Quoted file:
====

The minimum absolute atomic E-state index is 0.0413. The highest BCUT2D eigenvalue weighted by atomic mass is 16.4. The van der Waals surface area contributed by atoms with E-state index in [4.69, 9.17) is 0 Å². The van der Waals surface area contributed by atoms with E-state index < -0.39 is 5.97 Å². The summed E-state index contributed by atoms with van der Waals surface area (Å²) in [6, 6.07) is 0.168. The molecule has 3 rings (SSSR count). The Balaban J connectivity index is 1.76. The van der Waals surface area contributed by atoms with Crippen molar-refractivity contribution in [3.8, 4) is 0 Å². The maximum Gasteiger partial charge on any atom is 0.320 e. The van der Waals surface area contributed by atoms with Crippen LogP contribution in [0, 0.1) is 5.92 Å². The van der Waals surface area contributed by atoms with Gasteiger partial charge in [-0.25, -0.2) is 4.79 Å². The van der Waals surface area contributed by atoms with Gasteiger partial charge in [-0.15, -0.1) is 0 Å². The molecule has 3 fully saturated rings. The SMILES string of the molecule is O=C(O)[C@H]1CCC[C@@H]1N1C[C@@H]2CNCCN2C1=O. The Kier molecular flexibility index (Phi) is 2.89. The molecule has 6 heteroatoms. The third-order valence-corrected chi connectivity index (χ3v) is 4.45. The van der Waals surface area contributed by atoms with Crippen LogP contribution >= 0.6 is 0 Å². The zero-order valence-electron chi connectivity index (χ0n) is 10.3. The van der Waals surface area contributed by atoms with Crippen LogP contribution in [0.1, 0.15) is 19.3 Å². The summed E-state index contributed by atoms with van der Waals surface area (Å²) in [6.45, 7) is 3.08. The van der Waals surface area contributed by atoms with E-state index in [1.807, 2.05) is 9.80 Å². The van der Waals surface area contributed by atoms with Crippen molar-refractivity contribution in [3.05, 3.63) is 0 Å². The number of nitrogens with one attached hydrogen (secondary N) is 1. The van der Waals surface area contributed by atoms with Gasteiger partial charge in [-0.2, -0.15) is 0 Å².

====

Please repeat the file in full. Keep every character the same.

The minimum absolute atomic E-state index is 0.0413. The highest BCUT2D eigenvalue weighted by atomic mass is 16.4. The van der Waals surface area contributed by atoms with E-state index in [4.69, 9.17) is 0 Å². The van der Waals surface area contributed by atoms with E-state index < -0.39 is 5.97 Å². The summed E-state index contributed by atoms with van der Waals surface area (Å²) in [6, 6.07) is 0.168. The molecule has 3 rings (SSSR count). The Balaban J connectivity index is 1.76. The van der Waals surface area contributed by atoms with Crippen molar-refractivity contribution in [3.8, 4) is 0 Å². The maximum Gasteiger partial charge on any atom is 0.320 e. The van der Waals surface area contributed by atoms with Crippen LogP contribution in [0, 0.1) is 5.92 Å². The van der Waals surface area contributed by atoms with Gasteiger partial charge in [-0.25, -0.2) is 4.79 Å². The van der Waals surface area contributed by atoms with Gasteiger partial charge in [-0.15, -0.1) is 0 Å². The molecule has 3 fully saturated rings. The SMILES string of the molecule is O=C(O)[C@H]1CCC[C@@H]1N1C[C@@H]2CNCCN2C1=O. The Kier molecular flexibility index (Phi) is 2.89. The molecule has 6 heteroatoms. The third-order valence-corrected chi connectivity index (χ3v) is 4.45. The van der Waals surface area contributed by atoms with Crippen LogP contribution >= 0.6 is 0 Å². The zero-order valence-electron chi connectivity index (χ0n) is 10.3. The van der Waals surface area contributed by atoms with Crippen LogP contribution in [0.1, 0.15) is 19.3 Å². The summed E-state index contributed by atoms with van der Waals surface area (Å²) in [6.45, 7) is 3.08. The van der Waals surface area contributed by atoms with E-state index in [1.807, 2.05) is 9.80 Å². The van der Waals surface area contributed by atoms with Crippen molar-refractivity contribution in [3.05, 3.63) is 0 Å². The number of nitrogens with one attached hydrogen (secondary N) is 1. The van der Waals surface area contributed by atoms with Gasteiger partial charge in [-0.2, -0.15) is 0 Å².